With the recent international push for renewed recognition of rights of people with disabilities and Australia’s recent ratification of the United Nations Convention on the Rights of Persons with Disabilities 2006, the instigation of the Law Reform Commission’s review of Victorian guardianship and administration legislation has been quite timely.
Being the surrogate decision-making tools that they are, the concepts of guardianship and administration seek to assist people with disabilities in making decisions they are unable to make themselves; or, as the libertarian might say, as a means to legitimise the law’s encroachment into the private lives of people with disabilities, for better and, regardless of intention, for worse.
The Victorian Guardianship and Administration Act, which was enacted 23 years ago, has become dangerously lacklustre in guiding VCAT’s determinations in this area. It seems incomplete at its most central points, offering no more than nebulous criteria and guidance. In sum, for a guardianship or administration order to be granted, the Act requires there to be a ‘need for a guardian’ and the person proposed to be represented to have a disability which makes them unable to make ‘reasonable judgments’.
What is more, the Act offers little by way of guidance to the guardian or administrator’s assessment of the ‘best interests’ of the person when making a decision for the represented party. It does not include a clear definition of ‘least restrictive’ means or ‘best interests’, nor does it adopt a well-defined notion of capacity.
Such wording barely promotes the importance of the dignity, humanity, identity, autonomy and privacy of people with disabilities as the Convention does. Although the right of protection from exploitation is a significant consideration for VCAT, the practice of its Guardianship List, which is responsible for matters under the Act, has also lacked a strong overarching direction to protect such basic rights.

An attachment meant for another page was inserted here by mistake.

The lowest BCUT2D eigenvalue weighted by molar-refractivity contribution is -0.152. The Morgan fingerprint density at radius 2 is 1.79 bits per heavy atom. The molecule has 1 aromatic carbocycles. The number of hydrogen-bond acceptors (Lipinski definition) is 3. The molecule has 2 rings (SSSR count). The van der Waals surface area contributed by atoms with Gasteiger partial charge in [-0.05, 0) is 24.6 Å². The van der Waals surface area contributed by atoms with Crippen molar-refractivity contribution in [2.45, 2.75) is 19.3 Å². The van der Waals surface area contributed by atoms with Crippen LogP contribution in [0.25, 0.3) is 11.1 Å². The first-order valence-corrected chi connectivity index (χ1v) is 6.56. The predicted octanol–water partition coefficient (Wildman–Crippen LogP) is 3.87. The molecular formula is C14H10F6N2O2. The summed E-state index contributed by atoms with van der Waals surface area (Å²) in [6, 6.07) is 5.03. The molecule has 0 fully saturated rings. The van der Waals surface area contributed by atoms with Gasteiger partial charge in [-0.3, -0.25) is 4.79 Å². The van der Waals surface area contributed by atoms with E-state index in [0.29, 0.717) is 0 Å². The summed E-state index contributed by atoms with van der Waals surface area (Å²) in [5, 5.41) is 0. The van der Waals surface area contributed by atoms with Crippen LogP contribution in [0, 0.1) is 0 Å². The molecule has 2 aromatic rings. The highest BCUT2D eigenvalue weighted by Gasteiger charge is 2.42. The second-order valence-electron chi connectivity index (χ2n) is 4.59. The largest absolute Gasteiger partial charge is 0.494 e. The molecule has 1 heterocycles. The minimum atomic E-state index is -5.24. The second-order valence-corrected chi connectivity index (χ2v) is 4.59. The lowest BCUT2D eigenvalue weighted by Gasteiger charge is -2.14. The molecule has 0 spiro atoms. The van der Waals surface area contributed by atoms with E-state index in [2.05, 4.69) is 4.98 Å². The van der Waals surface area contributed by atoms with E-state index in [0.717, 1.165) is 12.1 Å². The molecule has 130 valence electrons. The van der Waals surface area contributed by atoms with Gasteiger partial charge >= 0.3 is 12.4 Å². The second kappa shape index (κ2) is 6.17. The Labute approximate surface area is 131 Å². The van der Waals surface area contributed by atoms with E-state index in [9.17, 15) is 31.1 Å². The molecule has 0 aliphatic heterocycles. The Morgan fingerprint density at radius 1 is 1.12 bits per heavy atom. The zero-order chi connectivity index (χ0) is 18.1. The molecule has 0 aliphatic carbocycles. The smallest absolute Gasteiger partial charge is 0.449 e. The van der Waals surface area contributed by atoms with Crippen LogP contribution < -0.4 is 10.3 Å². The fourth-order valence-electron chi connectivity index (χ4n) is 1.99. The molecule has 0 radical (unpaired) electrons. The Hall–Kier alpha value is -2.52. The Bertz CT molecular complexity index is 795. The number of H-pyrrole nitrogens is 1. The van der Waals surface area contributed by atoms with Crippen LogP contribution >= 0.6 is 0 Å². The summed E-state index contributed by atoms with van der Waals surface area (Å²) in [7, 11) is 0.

In XYZ v State Trustees Ltd&Anor, the Supreme Court case which exposed some problems with VCAT’s guardianship and administration jurisdiction, Cavanough J emphasised the need for VCAT to ‘re-examine the exercise of its guardianship and administration jurisdiction generally to determine whether the balance has swung too far in favour of paternalism or protection as against individual autonomy’.
Be it the Act or the practice, something has to change. More direction and safeguards need to be put in place to reflect the seriousness of the civil liberties at stake or the practice has to be tightened up. If, as Bill Deane once said, ‘the ultimate test of our decency and our worth as a democratic community is how we treat the most disadvantaged and vulnerable of our people’, then we need a hard rethink about how we are currently going about guardianship and administration.
Ergun Cakal is a Liberty volunteer.